Friday, October 5, 2018

Day 2: The Day After the Storm

August 17: By morning, the rain had stopped but the wind was fierce! Gusts would shake the whole shelter and we were glad for the protection that the shelter provided--especially because I'm not entirely sure that my tarp would have survived such a huge pounding. I remembered my miserable night on the Colorado Trail, suffering through rain with a strong wind, wet and cold and genuinely worried about my well-being, figuring out what I'd do if the tarp blew away completely and deciding that my best best would be to hike a few miles in the dark to take refuge in an outhouse I had passed earlier in the day.

I imagined if this shelter hadn't come along, I'd have done the same thing. Except we would have hiked in the dark back to the last hut we passed. With every gust of wind that rattled the shelter, I was glad we had camped in it.

Karolina and I--as well as the fellow from the Czech Republic--all slept in late, none of us anxious to venture back out into the bitter wind. By thermometer standards, I didn't think it was particularly cold out, but factoring in the windchill--it was downright cold! We ate breakfast, chatted and didn't leave the hut until about 11:00.

The weather didn't improve, though. It was overcast and still super windy.

The Kungsleden continued through a treeless area, climbing over a small hill after which the wind died down substantially. We saw more reindeer in the distance, so I pulled out my fancy camera to chase them down but a couple of Swedish hikers coming from the other direction scared them off before I got the shots I wanted. *sigh*

We stopped for a lunch break under a suspension bridge by the Syter Hut, but we packed up and continued on when the first drops of rain started falling again.

We stopped for a lunch break by the suspension bridge near the Syter Hut.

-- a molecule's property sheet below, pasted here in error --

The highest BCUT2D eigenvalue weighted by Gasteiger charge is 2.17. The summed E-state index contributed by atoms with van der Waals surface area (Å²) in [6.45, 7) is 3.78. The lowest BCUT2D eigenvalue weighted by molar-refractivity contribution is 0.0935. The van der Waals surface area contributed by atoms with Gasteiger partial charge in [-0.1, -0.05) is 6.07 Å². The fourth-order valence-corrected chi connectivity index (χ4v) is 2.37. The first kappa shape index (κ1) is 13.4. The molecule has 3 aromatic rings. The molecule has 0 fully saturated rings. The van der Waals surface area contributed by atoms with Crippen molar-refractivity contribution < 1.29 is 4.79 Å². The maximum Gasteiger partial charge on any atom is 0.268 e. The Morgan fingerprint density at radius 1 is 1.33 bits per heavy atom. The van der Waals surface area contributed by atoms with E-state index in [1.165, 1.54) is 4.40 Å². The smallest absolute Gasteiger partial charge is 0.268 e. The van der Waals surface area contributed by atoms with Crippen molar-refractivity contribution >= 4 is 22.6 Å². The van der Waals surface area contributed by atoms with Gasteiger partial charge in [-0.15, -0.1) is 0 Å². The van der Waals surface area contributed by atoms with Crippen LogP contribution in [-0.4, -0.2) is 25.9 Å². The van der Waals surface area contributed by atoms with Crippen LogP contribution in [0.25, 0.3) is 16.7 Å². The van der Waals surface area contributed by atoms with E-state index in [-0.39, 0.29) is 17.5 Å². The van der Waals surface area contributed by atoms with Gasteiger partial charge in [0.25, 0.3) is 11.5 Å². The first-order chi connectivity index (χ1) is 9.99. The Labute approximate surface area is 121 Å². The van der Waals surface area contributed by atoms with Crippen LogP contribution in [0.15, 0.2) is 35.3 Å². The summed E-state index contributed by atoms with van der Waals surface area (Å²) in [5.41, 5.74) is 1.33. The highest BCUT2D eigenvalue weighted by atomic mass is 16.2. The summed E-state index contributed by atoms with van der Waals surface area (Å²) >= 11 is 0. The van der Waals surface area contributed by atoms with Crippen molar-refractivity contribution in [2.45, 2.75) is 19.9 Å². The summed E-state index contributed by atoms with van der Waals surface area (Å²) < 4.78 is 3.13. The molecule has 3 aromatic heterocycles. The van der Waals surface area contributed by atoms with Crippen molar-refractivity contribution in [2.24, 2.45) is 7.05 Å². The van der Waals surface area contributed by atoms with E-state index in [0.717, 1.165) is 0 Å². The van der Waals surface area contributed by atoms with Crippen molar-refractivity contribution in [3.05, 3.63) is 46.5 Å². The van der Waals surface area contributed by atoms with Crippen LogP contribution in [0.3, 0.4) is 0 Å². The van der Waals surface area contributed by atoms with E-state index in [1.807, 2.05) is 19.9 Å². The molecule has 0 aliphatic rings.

It wasn't a hard rain--just a demoralizing sprinkle--and it only lasted for about an hour, but neither of us were happy about it. The weather forecast we saw had predicted that the afternoon would mostly be nice. We would quickly learn that whatever the weather forecast forecast.... it was likely to include more rain than it showed.

Later in the day, the trail passed over a series of islands through a large lake, linked together with 5 large suspension bridges. It was absolutely beautiful, and there was a lovely campsite in the middle of the largest island. Although we had planned to hike further that day, we decided to call it quits early. The wind had stopped, as did the rain, but it looked like the rain could start up again at any time. Not only was this such a beautiful spot for a campsite, but we hoped to get settled into camp before any rain started up again.

There were a few, tentative drops of rain shortly after I set up my tarp. I wouldn't have even noticed them if it wasn't for hearing the drops hit my tarp--I could hear very light rain on it better than I could see it or feel it! But nothing substantial fell, and later while cooking dinner, the sun even came out.

Life was good!

I set up my tarp at an island campsite with wonderful lakeside views!

The red X's mark snowmobile routes. The Kungsleden Trail can be skied or followed on a snowmobile during the winter, and the route is slightly different than the summer hiking route, but over many sections the two overlap so we end up following these snowmobile markers.

The trail crosses the large lake ahead along a series of large suspension bridges linking island to island. And some of them have campsites! Which is where we'd end up spending the night.

Although rain can be miserable, we'd see a lot of rainbows afterwards!

You can tell if it's been raining or had been raining recently because Karolina will have that red cape on over her and her pack.
Two of the suspension bridges linking the islands together where the trail crosses the lake

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